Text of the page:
Rumors of a British Gas price increase a case of when, not if

Share |

23 September 2013, Gas, Electricity

oilandgasobserver archive

Year-on-year (thus removing seasonal factors), wholesale prices for power and gas (month ahead) increased by 10% and 9% respectively to August 2013, and since British Gas's last price rise announcement in October 2012 (implemented in November) prices have risen at an even greater amount percentage wise. Price rises for consumers are always a bitter pill to swallow at a time when living costs are relentlessly increasing, but even a corporation the size of British Gas is not immune to increasing external costs and has to buy a large proportion of the gas and power it sells on the wholesale market. The trade requirement for power is estimated to be higher than 40% in 2013 and nearly 50% for gas (source: Datamonitor's Structural Balances of Key Power and Gas Retailers in Great Britain [May 2013, EN00016-002]).

2012 also put increasing pressure on the profitability of British Gas's (technically Centrica's) wholly owned natural gas-fired generation assets. The relatively low price of coal has kept wholesale power prices from rising too fast, which has left assets burning higher-priced natural gas struggling for profitability. Due to this, British Gas has been unable to cross-subsidize its retail business with generation profitability, as the generation margin bottomed out in 2012. The generation margin for British Gas is estimated to have fallen to below 5% in Q3 and Q4 2012 (source: Datamonitor's Generation Margins in Great Britain 2007-12 [September 2013, EN00016-003]).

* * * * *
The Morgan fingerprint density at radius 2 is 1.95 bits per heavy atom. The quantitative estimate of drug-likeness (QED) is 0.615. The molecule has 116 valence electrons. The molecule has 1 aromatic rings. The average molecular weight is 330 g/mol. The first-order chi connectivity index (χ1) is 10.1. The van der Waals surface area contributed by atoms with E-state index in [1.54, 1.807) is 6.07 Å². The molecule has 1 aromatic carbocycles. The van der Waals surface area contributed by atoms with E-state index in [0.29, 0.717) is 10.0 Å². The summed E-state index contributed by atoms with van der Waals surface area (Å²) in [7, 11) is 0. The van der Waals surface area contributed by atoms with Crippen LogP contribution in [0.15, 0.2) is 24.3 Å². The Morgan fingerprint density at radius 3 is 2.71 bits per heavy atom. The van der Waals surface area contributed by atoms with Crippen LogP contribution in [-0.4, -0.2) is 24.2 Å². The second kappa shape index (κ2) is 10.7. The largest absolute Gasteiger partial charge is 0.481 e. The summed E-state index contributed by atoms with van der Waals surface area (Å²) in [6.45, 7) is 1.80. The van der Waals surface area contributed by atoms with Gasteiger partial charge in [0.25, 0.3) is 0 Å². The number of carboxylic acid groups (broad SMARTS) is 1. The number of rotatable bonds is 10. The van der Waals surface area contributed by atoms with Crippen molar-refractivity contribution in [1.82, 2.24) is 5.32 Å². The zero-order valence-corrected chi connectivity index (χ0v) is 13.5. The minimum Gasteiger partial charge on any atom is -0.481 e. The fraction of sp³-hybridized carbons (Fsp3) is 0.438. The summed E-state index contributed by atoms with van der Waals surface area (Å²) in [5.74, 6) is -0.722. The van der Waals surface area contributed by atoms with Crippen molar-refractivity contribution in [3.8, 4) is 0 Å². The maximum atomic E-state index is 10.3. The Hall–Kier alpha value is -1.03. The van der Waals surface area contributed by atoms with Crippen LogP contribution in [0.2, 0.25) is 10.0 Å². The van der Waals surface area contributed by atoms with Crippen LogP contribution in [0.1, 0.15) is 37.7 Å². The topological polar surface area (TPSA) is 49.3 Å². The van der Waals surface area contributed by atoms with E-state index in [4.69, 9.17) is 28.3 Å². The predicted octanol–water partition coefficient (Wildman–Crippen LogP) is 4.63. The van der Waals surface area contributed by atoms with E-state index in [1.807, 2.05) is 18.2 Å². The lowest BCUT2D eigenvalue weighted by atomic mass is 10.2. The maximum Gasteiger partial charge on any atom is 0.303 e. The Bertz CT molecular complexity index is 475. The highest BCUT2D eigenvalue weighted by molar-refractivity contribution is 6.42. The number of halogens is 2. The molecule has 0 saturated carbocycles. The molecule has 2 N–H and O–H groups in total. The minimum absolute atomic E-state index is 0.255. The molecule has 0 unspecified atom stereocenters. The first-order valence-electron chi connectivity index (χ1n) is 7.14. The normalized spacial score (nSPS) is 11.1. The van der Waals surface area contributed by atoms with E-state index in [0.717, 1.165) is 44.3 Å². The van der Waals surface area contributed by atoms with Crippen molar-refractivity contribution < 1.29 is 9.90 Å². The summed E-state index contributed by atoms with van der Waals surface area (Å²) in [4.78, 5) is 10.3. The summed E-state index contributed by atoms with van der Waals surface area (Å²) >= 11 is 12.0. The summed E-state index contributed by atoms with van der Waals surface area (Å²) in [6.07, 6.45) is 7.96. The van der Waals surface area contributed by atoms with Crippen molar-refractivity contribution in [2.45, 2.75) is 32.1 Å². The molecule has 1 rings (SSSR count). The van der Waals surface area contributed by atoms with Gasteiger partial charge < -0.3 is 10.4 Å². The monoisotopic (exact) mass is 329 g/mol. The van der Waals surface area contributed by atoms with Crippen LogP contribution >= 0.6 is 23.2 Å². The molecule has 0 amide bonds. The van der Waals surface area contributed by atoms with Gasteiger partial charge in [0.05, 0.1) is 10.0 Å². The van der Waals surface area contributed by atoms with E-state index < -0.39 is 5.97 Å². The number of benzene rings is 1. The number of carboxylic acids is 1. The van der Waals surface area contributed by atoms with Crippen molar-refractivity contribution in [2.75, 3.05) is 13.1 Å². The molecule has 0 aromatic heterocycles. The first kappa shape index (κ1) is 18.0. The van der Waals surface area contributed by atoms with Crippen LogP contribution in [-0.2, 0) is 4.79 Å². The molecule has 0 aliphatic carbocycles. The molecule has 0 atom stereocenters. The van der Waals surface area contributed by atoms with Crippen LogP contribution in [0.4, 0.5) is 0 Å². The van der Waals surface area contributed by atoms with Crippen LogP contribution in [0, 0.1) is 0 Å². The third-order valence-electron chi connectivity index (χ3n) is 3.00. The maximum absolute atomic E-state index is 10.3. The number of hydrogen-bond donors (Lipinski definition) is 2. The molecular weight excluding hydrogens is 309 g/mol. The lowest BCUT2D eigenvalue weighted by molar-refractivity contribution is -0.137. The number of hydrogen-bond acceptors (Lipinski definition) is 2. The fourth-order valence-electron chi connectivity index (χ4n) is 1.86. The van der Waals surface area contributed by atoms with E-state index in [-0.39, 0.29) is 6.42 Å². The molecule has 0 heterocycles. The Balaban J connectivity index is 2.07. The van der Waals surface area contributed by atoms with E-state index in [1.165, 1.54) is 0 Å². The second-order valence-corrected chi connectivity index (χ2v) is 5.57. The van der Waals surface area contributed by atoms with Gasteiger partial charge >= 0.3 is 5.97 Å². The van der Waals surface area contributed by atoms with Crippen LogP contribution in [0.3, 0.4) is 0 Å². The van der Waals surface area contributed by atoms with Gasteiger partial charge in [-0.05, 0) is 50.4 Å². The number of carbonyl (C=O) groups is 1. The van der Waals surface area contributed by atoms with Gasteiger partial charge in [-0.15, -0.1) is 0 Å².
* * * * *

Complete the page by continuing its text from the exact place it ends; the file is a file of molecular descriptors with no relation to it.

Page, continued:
The above factors mean there has been huge pressure on British Gas's retail margin during 2013, with its latest interim financial reports revealing that the residential operating margin had fallen to 6.5% from 7.2% a year earlier - considerably lower than other industries such as telecoms. While British Gas may attract criticism if it is the first to break cover and announce a 2013 price rise, it should be remembered that it also has to comply with government initiatives such as CERT, CESP, ECO, and the smart meter rollout while dealing with the margin constraint.

Lastly, although this analysis has focused on British Gas, all of the Big Six face similar challenges (although British Gas's may be more acute), and it will simply be a game of follow the leader in terms of price rises - it's just that nobody wants to be the leader.

Source: MarketLine

More Gas Commentary

More Electricity Commentary

Recent commentary